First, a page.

Okay, so I can’t count.
Also, I can’t edit or proofread when I’m tired.
Apologies for the errors in yesterday’s post. Also apologies for not replying to comments the day before yesterday. I’m home after a long, difficult day, and I should be doing any number of things. Sleep, for one. Preparing food to pack for tomorrow’s meals (breakfast, lunch, AND dinner) for another.
Instead, I’m cuddled up (again) in my favorite pajamas. Listing with fatigue, but determined to carve out a small bit of today for me.
This morning, I woke up too early. I could have used another hour of sleep, but my body said no. I didn’t plan on doing much, and in fact I thought I deserved some computer game or other goofing off time.
Instead, I cooked myself breakfast. Packed it. Prepared a lunch. Packed that, too. Threw together odds and ends for a packed dinner.
Cleaned out most of my dresser and sorted through clothes.
Found out I’ve lost a little weight.
Did a happy dance!
Still made it out the door on time for a long day.
Had a wonderful first half of the day.
Then encountered some more negativity. (I could have used clothes that doubled as armor, as Natasha said!) Rudeness. Entitlement. Blame and anger.
It was a difficult night, but I was pleasant and distant. (It’s a skill that’s taken me a long time to master.)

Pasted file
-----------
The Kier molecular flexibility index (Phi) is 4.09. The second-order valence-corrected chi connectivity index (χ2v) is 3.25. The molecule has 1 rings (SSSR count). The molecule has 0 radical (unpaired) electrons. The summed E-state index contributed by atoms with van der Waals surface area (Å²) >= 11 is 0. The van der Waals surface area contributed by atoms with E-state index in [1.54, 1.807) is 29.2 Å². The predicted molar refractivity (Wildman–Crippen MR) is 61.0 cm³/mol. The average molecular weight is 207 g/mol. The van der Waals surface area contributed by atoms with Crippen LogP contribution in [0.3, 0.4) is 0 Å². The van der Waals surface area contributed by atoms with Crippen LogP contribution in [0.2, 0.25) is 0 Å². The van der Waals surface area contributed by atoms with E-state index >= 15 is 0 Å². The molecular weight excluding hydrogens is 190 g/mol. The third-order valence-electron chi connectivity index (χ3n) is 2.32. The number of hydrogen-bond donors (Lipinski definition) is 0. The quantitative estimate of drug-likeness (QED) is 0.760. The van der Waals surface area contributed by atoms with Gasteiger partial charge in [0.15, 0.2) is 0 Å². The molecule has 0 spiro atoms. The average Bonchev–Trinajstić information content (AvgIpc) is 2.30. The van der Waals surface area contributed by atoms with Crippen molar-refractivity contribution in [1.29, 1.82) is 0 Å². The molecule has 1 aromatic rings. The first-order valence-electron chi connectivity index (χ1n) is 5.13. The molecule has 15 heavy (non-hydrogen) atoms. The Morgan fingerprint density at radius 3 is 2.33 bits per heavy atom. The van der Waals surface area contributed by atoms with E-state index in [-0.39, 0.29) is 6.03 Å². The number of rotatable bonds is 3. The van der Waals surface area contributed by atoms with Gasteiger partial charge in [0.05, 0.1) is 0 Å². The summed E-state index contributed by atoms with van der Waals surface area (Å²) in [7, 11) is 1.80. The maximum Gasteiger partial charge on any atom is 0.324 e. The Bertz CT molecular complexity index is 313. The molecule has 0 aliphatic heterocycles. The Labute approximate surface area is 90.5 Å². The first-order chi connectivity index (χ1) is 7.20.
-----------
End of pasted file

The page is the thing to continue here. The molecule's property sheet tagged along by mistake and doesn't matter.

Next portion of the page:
Then, on the way home (close to 11 PM), I stopped by the gas station. This is the huge gas station where the employees have always been helpful, professional, and appropriate.
Let’s just say the particular employee I encountered was none of the three.
After a difficult night and a long day in a long week, I had a hard time. I wasn’t mad or frustrated, but it was a quiet sort of helpless wishing that everything would go away.
Then the store manager appeared.
He dropped his current task to physically walk over to take care of the problem (embarrassingly, it was due to my user error). He apologized and said he would address the issue. He even offered to give me a cup of coffee or a drink, but I said that wasn’t necessary. I appreciated the offer, of course, but I didn’t need something tangible.
I needed someone to be humane and treat me like a human being.
I drove away renewed in my faith in humanity.
I noticed his name tag, and I’m going to look for contact information for the store. People like that remind us why we keep on when the keeping on gets rough.
Thank you, gas station manager. What you do matters, and it touched the life of this customer.